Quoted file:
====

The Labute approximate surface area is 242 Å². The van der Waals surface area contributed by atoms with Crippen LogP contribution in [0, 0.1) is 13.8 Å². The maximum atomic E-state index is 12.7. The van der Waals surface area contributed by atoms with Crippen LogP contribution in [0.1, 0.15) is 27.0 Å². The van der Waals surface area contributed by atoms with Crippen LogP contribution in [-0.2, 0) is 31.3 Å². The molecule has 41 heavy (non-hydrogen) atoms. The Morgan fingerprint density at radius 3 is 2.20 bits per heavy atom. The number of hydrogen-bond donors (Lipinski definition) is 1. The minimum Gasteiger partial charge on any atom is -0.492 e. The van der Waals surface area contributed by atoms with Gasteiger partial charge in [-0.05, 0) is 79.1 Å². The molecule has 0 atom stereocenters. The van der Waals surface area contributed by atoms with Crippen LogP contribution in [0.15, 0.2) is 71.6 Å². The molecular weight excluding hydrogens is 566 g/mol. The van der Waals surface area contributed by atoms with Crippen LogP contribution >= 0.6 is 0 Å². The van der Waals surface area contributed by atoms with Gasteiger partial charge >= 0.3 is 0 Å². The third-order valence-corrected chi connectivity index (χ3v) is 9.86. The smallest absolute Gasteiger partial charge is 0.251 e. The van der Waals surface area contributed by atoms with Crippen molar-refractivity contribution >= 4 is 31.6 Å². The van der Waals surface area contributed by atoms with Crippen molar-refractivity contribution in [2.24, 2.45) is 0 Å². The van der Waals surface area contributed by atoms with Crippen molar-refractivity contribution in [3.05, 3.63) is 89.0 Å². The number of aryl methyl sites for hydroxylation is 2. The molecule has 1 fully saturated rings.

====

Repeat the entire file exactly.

The Labute approximate surface area is 242 Å². The van der Waals surface area contributed by atoms with Crippen LogP contribution in [0, 0.1) is 13.8 Å². The maximum atomic E-state index is 12.7. The van der Waals surface area contributed by atoms with Crippen LogP contribution in [0.1, 0.15) is 27.0 Å². The van der Waals surface area contributed by atoms with Crippen LogP contribution in [-0.2, 0) is 31.3 Å². The molecule has 41 heavy (non-hydrogen) atoms. The Morgan fingerprint density at radius 3 is 2.20 bits per heavy atom. The number of hydrogen-bond donors (Lipinski definition) is 1. The minimum Gasteiger partial charge on any atom is -0.492 e. The van der Waals surface area contributed by atoms with Gasteiger partial charge in [-0.05, 0) is 79.1 Å². The molecule has 0 atom stereocenters. The van der Waals surface area contributed by atoms with Crippen LogP contribution in [0.15, 0.2) is 71.6 Å². The molecular weight excluding hydrogens is 566 g/mol. The van der Waals surface area contributed by atoms with Crippen LogP contribution >= 0.6 is 0 Å². The van der Waals surface area contributed by atoms with Gasteiger partial charge >= 0.3 is 0 Å². The third-order valence-corrected chi connectivity index (χ3v) is 9.86. The smallest absolute Gasteiger partial charge is 0.251 e. The van der Waals surface area contributed by atoms with Crippen molar-refractivity contribution >= 4 is 31.6 Å². The van der Waals surface area contributed by atoms with Crippen molar-refractivity contribution in [2.24, 2.45) is 0 Å². The van der Waals surface area contributed by atoms with Crippen molar-refractivity contribution in [3.05, 3.63) is 89.0 Å². The number of aryl methyl sites for hydroxylation is 2. The molecule has 1 fully saturated rings.